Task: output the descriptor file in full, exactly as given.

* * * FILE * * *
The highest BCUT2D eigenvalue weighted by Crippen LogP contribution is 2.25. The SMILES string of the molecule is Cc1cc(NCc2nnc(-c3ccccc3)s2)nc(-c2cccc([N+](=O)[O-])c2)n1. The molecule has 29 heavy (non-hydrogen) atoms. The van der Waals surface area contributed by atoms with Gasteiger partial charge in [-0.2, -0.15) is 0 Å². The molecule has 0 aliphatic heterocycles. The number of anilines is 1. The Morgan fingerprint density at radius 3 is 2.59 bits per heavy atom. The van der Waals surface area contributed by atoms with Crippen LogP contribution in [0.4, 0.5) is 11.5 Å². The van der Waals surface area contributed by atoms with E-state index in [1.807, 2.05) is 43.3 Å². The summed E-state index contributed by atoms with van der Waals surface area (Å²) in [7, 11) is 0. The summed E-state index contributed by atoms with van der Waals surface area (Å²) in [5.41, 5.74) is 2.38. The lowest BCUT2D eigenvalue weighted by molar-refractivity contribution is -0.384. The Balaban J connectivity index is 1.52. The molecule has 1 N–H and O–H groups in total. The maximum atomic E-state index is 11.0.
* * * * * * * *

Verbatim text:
The highest BCUT2D eigenvalue weighted by Crippen LogP contribution is 2.25. The SMILES string of the molecule is Cc1cc(NCc2nnc(-c3ccccc3)s2)nc(-c2cccc([N+](=O)[O-])c2)n1. The molecule has 29 heavy (non-hydrogen) atoms. The van der Waals surface area contributed by atoms with Gasteiger partial charge in [-0.2, -0.15) is 0 Å². The molecule has 0 aliphatic heterocycles. The number of anilines is 1. The Morgan fingerprint density at radius 3 is 2.59 bits per heavy atom. The van der Waals surface area contributed by atoms with Crippen LogP contribution in [0.4, 0.5) is 11.5 Å². The van der Waals surface area contributed by atoms with E-state index in [1.807, 2.05) is 43.3 Å². The summed E-state index contributed by atoms with van der Waals surface area (Å²) in [7, 11) is 0. The summed E-state index contributed by atoms with van der Waals surface area (Å²) in [5.41, 5.74) is 2.38. The lowest BCUT2D eigenvalue weighted by molar-refractivity contribution is -0.384. The Balaban J connectivity index is 1.52. The molecule has 1 N–H and O–H groups in total. The maximum atomic E-state index is 11.0.